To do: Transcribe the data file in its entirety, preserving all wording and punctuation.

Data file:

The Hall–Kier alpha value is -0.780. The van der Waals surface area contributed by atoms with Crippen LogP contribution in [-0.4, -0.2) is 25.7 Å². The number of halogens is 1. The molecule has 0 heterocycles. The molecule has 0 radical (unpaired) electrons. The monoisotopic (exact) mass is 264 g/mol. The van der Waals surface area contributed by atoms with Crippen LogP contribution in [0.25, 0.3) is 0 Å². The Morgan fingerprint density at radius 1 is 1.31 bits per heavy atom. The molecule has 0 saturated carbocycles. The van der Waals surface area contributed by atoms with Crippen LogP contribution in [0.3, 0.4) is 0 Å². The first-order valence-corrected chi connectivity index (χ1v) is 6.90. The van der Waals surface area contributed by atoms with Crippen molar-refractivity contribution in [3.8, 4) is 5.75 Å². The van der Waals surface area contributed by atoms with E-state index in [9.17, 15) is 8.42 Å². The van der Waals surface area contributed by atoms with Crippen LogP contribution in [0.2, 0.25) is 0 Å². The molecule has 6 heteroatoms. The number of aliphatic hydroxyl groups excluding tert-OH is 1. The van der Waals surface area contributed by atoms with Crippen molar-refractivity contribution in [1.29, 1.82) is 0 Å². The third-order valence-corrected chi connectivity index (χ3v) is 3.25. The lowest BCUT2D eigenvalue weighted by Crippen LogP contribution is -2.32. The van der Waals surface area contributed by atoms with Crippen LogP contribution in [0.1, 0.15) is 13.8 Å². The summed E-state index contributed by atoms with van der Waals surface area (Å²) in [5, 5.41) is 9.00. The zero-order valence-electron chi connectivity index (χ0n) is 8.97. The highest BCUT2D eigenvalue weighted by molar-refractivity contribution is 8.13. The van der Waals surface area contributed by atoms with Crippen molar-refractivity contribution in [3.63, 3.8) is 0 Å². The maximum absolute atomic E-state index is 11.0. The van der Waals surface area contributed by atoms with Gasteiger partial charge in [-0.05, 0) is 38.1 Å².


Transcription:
The Hall–Kier alpha value is -0.780. The van der Waals surface area contributed by atoms with Crippen LogP contribution in [-0.4, -0.2) is 25.7 Å². The number of halogens is 1. The molecule has 0 heterocycles. The molecule has 0 radical (unpaired) electrons. The monoisotopic (exact) mass is 264 g/mol. The van der Waals surface area contributed by atoms with Crippen LogP contribution in [0.25, 0.3) is 0 Å². The Morgan fingerprint density at radius 1 is 1.31 bits per heavy atom. The molecule has 0 saturated carbocycles. The van der Waals surface area contributed by atoms with Crippen LogP contribution in [0.3, 0.4) is 0 Å². The first-order valence-corrected chi connectivity index (χ1v) is 6.90. The van der Waals surface area contributed by atoms with Crippen molar-refractivity contribution in [3.8, 4) is 5.75 Å². The van der Waals surface area contributed by atoms with E-state index in [9.17, 15) is 8.42 Å². The van der Waals surface area contributed by atoms with Crippen LogP contribution in [0.2, 0.25) is 0 Å². The molecule has 6 heteroatoms. The number of aliphatic hydroxyl groups excluding tert-OH is 1. The van der Waals surface area contributed by atoms with Crippen molar-refractivity contribution in [1.29, 1.82) is 0 Å². The third-order valence-corrected chi connectivity index (χ3v) is 3.25. The lowest BCUT2D eigenvalue weighted by Crippen LogP contribution is -2.32. The van der Waals surface area contributed by atoms with Crippen LogP contribution in [0.1, 0.15) is 13.8 Å². The summed E-state index contributed by atoms with van der Waals surface area (Å²) in [5, 5.41) is 9.00. The zero-order valence-electron chi connectivity index (χ0n) is 8.97. The highest BCUT2D eigenvalue weighted by molar-refractivity contribution is 8.13. The van der Waals surface area contributed by atoms with Crippen molar-refractivity contribution in [3.63, 3.8) is 0 Å². The maximum absolute atomic E-state index is 11.0. The van der Waals surface area contributed by atoms with Gasteiger partial charge in [-0.05, 0) is 38.1 Å².